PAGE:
With next year expected to mark the point at which both the current deficit is finally eliminated and the debt-to-GDP ratio starts to fall, the Chancellor’s ‘tiggerish’ stance yesterday is understandable. But the light at the end of the austerity tunnel remains all too faint for the moment.
For households, the next few years are set to continue the post-crisis trend of disappointing living standards improvement. Ten years on from the start of the pay squeeze, recovery remains seven years away. And the vast majority of the large working-age welfare cuts announced back in July 2015 are still to bite, with low and middle income households likely to fare especially badly over the next two years. Despite some near-term improvement in yesterday’s forecasts, the UK remains in the midst of a squeeze on incomes that is set to last longer than the one experienced immediately after the financial crisis.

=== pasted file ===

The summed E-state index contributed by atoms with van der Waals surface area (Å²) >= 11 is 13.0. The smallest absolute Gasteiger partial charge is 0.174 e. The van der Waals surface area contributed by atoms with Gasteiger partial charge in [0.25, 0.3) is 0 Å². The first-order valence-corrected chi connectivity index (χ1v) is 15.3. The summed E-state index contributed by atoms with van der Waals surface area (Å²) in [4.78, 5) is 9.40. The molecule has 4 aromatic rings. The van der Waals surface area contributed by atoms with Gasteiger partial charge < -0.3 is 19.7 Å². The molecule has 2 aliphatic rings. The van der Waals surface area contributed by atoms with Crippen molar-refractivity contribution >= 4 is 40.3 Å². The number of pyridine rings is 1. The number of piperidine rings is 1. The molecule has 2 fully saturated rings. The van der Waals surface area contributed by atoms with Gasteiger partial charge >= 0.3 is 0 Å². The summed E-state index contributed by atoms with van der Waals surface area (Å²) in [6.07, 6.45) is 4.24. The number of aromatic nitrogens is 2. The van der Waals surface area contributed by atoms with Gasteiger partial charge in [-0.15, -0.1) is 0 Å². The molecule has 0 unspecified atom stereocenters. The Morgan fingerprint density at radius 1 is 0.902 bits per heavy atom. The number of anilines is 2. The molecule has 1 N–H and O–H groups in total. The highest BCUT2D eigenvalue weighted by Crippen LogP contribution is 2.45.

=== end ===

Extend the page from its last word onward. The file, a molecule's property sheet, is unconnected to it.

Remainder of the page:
For the Chancellor too there are tough choices ahead. Philip Hammond has said that, come the next Autumn Budget, he wants to share the gains of lower borrowing forecasts between paying down the deficit, boosting public services and lowering taxes. Yet even with yesterday’s modest improvement in place, he isn’t expected to balance the overall budget – in keeping with his overall fiscal ‘objective’ – until the end of the next parliament. The implication is that something has to give. Either the UK economy will have to ‘beat the forecasts’, or he will need to introduce tax rises rather than tax cuts. Given longer-term fiscal challenges ahead, this latter course of action appears almost inevitable.